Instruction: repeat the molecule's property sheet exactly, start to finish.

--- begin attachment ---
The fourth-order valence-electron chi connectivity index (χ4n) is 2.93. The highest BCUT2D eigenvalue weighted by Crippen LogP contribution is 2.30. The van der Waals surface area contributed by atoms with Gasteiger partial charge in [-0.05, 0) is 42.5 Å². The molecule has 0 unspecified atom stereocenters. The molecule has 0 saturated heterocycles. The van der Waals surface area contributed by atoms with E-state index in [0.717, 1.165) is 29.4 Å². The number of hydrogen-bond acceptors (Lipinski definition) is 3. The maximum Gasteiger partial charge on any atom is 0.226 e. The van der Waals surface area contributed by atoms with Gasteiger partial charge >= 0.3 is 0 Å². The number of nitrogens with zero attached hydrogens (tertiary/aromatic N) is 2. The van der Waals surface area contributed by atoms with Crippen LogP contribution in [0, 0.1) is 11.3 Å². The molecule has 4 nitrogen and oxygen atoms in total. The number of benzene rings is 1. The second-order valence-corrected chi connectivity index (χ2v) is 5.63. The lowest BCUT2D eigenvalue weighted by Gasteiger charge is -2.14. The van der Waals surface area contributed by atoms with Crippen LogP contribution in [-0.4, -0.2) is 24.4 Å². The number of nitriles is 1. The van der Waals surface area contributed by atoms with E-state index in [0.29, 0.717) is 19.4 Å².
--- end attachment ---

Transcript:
The fourth-order valence-electron chi connectivity index (χ4n) is 2.93. The highest BCUT2D eigenvalue weighted by Crippen LogP contribution is 2.30. The van der Waals surface area contributed by atoms with Gasteiger partial charge in [-0.05, 0) is 42.5 Å². The molecule has 0 unspecified atom stereocenters. The molecule has 0 saturated heterocycles. The van der Waals surface area contributed by atoms with E-state index in [0.717, 1.165) is 29.4 Å². The number of hydrogen-bond acceptors (Lipinski definition) is 3. The maximum Gasteiger partial charge on any atom is 0.226 e. The van der Waals surface area contributed by atoms with Gasteiger partial charge >= 0.3 is 0 Å². The number of nitrogens with zero attached hydrogens (tertiary/aromatic N) is 2. The van der Waals surface area contributed by atoms with Crippen LogP contribution in [0, 0.1) is 11.3 Å². The molecule has 4 nitrogen and oxygen atoms in total. The number of benzene rings is 1. The second-order valence-corrected chi connectivity index (χ2v) is 5.63. The lowest BCUT2D eigenvalue weighted by Gasteiger charge is -2.14. The van der Waals surface area contributed by atoms with Crippen LogP contribution in [-0.4, -0.2) is 24.4 Å². The number of nitriles is 1. The van der Waals surface area contributed by atoms with E-state index in [0.29, 0.717) is 19.4 Å².